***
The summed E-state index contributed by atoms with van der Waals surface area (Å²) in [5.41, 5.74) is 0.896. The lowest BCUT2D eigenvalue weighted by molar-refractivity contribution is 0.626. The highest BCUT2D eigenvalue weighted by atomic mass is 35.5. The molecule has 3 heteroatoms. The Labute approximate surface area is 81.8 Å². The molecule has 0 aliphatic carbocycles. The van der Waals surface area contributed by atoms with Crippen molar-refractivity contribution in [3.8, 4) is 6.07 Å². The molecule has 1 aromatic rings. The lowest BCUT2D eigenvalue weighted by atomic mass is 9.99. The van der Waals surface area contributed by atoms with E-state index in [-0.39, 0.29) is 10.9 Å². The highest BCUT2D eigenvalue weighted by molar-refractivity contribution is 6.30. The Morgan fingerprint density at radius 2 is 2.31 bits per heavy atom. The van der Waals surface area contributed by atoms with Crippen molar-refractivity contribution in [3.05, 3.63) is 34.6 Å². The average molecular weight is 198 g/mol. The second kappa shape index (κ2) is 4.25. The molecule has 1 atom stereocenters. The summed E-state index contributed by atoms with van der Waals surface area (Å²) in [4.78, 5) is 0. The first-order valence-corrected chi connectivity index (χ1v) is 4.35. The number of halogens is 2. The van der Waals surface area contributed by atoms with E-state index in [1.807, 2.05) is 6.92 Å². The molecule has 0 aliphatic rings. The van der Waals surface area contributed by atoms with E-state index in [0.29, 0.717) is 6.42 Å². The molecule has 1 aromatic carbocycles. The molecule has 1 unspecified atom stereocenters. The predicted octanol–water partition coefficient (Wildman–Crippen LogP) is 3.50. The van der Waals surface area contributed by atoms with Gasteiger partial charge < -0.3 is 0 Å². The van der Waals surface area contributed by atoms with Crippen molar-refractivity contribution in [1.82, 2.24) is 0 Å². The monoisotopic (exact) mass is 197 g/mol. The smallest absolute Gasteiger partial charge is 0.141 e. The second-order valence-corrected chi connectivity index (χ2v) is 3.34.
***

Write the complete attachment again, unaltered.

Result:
The summed E-state index contributed by atoms with van der Waals surface area (Å²) in [5.41, 5.74) is 0.896. The lowest BCUT2D eigenvalue weighted by molar-refractivity contribution is 0.626. The highest BCUT2D eigenvalue weighted by atomic mass is 35.5. The molecule has 3 heteroatoms. The Labute approximate surface area is 81.8 Å². The molecule has 0 aliphatic carbocycles. The van der Waals surface area contributed by atoms with Crippen molar-refractivity contribution in [3.8, 4) is 6.07 Å². The molecule has 1 aromatic rings. The lowest BCUT2D eigenvalue weighted by atomic mass is 9.99. The van der Waals surface area contributed by atoms with E-state index in [-0.39, 0.29) is 10.9 Å². The highest BCUT2D eigenvalue weighted by molar-refractivity contribution is 6.30. The Morgan fingerprint density at radius 2 is 2.31 bits per heavy atom. The van der Waals surface area contributed by atoms with Crippen molar-refractivity contribution in [3.05, 3.63) is 34.6 Å². The average molecular weight is 198 g/mol. The second kappa shape index (κ2) is 4.25. The molecule has 1 atom stereocenters. The summed E-state index contributed by atoms with van der Waals surface area (Å²) in [4.78, 5) is 0. The first-order valence-corrected chi connectivity index (χ1v) is 4.35. The number of halogens is 2. The van der Waals surface area contributed by atoms with E-state index in [1.807, 2.05) is 6.92 Å². The molecule has 0 aliphatic rings. The van der Waals surface area contributed by atoms with E-state index in [0.29, 0.717) is 6.42 Å². The molecule has 1 aromatic carbocycles. The molecule has 1 unspecified atom stereocenters. The predicted octanol–water partition coefficient (Wildman–Crippen LogP) is 3.50. The van der Waals surface area contributed by atoms with Gasteiger partial charge < -0.3 is 0 Å². The van der Waals surface area contributed by atoms with Crippen molar-refractivity contribution in [1.82, 2.24) is 0 Å². The monoisotopic (exact) mass is 197 g/mol. The smallest absolute Gasteiger partial charge is 0.141 e. The second-order valence-corrected chi connectivity index (χ2v) is 3.34.